Prior to becoming the President of the United States, Abraham Lincoln was known to be a prominent litigator in the field of medical malpractice for both plaintiffs and defendants. In the mid-1850's he represented two Illinois physicians in a lawsuit brought by a carpenter who suffered bi-lateral femoral fractures when a chimney fell on top of him. The defendant doctors did not expect the patient to live and therefore, they set his legs in splints. When the splints were removed the right leg was crooked. The plaintiff hired six lawyers to prosecute his case. Public sentiment supported the plaintiff. Lincoln obtained several postponements of the trial on the theory that his best defense was the passage of time. When the trial started it was reported that the plaintiff's attorneys presented 15 physician witnesses and 21 other witnesses. The defense presented the town's 12 other physicians not retained by the plaintiff. The trial resulted in a hung jury and the case was never retried. During trial Lincoln asked plaintiff whether or not he could walk. He responded affirmatively, but complained that his right leg was so short that he walked with a limp. Lincoln responded, "Well! What I would advise you to do is get down on your knees and thank your Heavenly Father and also these two doctors that you have any legs to stand on at all." If Lincoln's cross examination is any indication of the style used in the 19th century, it was probably more fun to try lawsuits then, than it is now. [3, 11]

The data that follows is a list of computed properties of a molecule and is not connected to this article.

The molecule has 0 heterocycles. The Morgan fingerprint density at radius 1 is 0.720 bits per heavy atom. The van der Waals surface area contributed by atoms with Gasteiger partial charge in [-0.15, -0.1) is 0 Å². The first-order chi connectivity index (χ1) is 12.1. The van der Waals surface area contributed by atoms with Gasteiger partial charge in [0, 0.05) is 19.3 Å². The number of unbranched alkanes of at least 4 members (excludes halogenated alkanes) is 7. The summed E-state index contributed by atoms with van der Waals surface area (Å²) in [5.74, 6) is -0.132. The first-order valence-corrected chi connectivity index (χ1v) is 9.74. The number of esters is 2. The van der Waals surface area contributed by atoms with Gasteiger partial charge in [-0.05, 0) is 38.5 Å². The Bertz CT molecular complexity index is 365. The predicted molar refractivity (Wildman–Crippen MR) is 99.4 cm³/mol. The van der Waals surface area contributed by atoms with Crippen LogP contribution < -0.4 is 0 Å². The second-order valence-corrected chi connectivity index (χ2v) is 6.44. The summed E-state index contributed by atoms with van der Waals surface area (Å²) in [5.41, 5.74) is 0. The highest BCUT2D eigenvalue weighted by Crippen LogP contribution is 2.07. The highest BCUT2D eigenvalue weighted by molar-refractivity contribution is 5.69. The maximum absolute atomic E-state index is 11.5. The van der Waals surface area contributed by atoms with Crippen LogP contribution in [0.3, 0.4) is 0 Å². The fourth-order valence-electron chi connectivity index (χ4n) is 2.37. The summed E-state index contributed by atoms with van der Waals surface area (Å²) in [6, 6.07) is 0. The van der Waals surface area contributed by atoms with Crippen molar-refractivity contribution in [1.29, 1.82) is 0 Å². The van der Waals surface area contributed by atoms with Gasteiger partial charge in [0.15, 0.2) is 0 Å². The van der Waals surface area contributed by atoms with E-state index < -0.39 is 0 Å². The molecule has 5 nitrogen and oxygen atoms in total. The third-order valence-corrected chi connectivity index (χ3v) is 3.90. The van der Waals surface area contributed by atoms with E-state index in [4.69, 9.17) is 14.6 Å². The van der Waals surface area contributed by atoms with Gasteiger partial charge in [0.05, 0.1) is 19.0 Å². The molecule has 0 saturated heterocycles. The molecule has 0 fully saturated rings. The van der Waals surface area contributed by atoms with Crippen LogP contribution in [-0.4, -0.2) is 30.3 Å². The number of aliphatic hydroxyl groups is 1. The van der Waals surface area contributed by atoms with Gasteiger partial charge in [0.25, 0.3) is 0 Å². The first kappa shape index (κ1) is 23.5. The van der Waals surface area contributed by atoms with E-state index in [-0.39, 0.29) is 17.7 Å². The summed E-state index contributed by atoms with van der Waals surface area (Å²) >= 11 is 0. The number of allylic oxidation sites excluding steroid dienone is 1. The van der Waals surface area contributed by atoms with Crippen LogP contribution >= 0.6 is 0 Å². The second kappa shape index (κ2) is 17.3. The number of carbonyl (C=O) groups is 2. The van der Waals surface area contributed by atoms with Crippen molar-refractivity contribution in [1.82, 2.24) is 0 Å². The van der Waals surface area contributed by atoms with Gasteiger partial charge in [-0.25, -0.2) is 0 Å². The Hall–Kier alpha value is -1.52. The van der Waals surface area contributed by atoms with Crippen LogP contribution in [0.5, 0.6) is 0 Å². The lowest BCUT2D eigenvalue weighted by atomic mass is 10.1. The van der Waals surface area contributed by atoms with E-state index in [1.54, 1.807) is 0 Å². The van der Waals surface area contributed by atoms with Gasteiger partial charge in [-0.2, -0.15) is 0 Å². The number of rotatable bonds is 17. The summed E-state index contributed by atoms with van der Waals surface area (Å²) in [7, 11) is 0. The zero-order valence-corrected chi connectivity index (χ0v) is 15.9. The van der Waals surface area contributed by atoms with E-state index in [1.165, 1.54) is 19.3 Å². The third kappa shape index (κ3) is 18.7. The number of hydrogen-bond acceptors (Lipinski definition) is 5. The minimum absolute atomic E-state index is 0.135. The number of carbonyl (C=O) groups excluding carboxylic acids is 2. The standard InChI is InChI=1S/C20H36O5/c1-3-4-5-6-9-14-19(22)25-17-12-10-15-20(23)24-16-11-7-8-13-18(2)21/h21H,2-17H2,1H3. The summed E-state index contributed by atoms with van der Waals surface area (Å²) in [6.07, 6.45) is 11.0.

References:

1. "1828: The First Recorded Medical Malpractice litigation"; www.duhaime.org.

2. "The malpractice crisis turns 175: What lessons does history hold for reform?"; Drexel University Law Review, Vol. 4:7, 2011.

3. "Lincoln Legal Briefs"; Illinois Historic Preservation Agency 1989.

4. "The First Medical Malpractice Cases in Florida"; Jacksonville Medicine, March 2000.

5. "Malpractice Issues in Radiology", AJR 2003; 181:1481-1486.

6. "Towards a History of Medical Negligence"; The Lancet, Vol. 375, 192-193, January 2010.

7. "The Historical Origins of Medical Malpractice Litigation"; The Brody School of Medicine Newsletter, Vol. 2, No. 2, Fall 1999.

8. "The New Jersey Medical Malpractice Liability Insurance Crisis of 2002"; Independent Study by Steven Nehmer, July 2005.

9. "Medicolegal History: A Review of Significant Publications and Educational Developments"; 10 L. Med. & Healthcare 56, 1982.

10. "America's First Medical Malpractice Crisis, 1835-1865"; Journal of Community Health, Vol. 22, No. 4, August 1997.

11. "Medical Malpractice an Historical Perspective"; New Jersey Medicine, Vol. 100, No. 7-8, July - August 2003.

12. "American Medical Malpractice Litigation in Historical Perspective"; JAMA, Vol. 283, No. 13, April 2000.